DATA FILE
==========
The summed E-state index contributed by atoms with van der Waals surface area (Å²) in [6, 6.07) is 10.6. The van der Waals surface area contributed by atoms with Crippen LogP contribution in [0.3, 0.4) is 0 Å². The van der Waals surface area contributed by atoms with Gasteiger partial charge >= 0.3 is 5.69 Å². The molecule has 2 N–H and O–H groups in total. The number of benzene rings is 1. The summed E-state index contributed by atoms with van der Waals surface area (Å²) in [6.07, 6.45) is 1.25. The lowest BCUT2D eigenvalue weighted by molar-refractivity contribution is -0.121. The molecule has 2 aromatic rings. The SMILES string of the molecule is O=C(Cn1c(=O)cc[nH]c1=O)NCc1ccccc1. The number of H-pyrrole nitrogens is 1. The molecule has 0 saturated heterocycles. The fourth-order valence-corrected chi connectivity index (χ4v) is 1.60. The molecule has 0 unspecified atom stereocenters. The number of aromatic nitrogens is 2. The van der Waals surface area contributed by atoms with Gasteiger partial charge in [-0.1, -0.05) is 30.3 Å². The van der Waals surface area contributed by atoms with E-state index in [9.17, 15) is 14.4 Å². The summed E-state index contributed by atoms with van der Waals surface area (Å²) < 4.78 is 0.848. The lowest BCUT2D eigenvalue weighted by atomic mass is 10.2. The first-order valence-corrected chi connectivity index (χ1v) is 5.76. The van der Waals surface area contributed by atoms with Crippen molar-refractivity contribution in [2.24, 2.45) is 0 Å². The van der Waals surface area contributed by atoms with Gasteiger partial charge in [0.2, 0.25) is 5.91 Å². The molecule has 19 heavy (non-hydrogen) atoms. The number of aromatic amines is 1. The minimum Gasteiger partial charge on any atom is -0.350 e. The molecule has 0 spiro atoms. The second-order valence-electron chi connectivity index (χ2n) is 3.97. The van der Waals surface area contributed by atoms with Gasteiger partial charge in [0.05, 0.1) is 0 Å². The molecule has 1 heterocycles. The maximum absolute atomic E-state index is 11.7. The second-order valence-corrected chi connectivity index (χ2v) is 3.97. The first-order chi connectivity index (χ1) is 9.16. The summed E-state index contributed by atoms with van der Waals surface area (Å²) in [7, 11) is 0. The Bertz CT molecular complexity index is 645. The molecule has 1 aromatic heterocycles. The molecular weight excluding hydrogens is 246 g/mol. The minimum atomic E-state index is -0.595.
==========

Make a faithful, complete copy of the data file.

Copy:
The summed E-state index contributed by atoms with van der Waals surface area (Å²) in [6, 6.07) is 10.6. The van der Waals surface area contributed by atoms with Crippen LogP contribution in [0.3, 0.4) is 0 Å². The van der Waals surface area contributed by atoms with Gasteiger partial charge >= 0.3 is 5.69 Å². The molecule has 2 N–H and O–H groups in total. The number of benzene rings is 1. The summed E-state index contributed by atoms with van der Waals surface area (Å²) in [6.07, 6.45) is 1.25. The lowest BCUT2D eigenvalue weighted by molar-refractivity contribution is -0.121. The molecule has 2 aromatic rings. The SMILES string of the molecule is O=C(Cn1c(=O)cc[nH]c1=O)NCc1ccccc1. The number of H-pyrrole nitrogens is 1. The molecule has 0 saturated heterocycles. The fourth-order valence-corrected chi connectivity index (χ4v) is 1.60. The molecule has 0 unspecified atom stereocenters. The number of aromatic nitrogens is 2. The van der Waals surface area contributed by atoms with Gasteiger partial charge in [-0.1, -0.05) is 30.3 Å². The van der Waals surface area contributed by atoms with E-state index in [9.17, 15) is 14.4 Å². The summed E-state index contributed by atoms with van der Waals surface area (Å²) < 4.78 is 0.848. The lowest BCUT2D eigenvalue weighted by atomic mass is 10.2. The first-order valence-corrected chi connectivity index (χ1v) is 5.76. The van der Waals surface area contributed by atoms with Crippen molar-refractivity contribution in [2.24, 2.45) is 0 Å². The van der Waals surface area contributed by atoms with Gasteiger partial charge in [0.2, 0.25) is 5.91 Å². The molecule has 19 heavy (non-hydrogen) atoms. The number of aromatic amines is 1. The minimum Gasteiger partial charge on any atom is -0.350 e. The molecule has 0 spiro atoms. The second-order valence-electron chi connectivity index (χ2n) is 3.97. The van der Waals surface area contributed by atoms with Gasteiger partial charge in [0.05, 0.1) is 0 Å². The molecule has 1 heterocycles. The maximum absolute atomic E-state index is 11.7. The second-order valence-corrected chi connectivity index (χ2v) is 3.97. The first-order chi connectivity index (χ1) is 9.16. The summed E-state index contributed by atoms with van der Waals surface area (Å²) in [7, 11) is 0. The Bertz CT molecular complexity index is 645. The molecule has 1 aromatic heterocycles. The molecular weight excluding hydrogens is 246 g/mol. The minimum atomic E-state index is -0.595.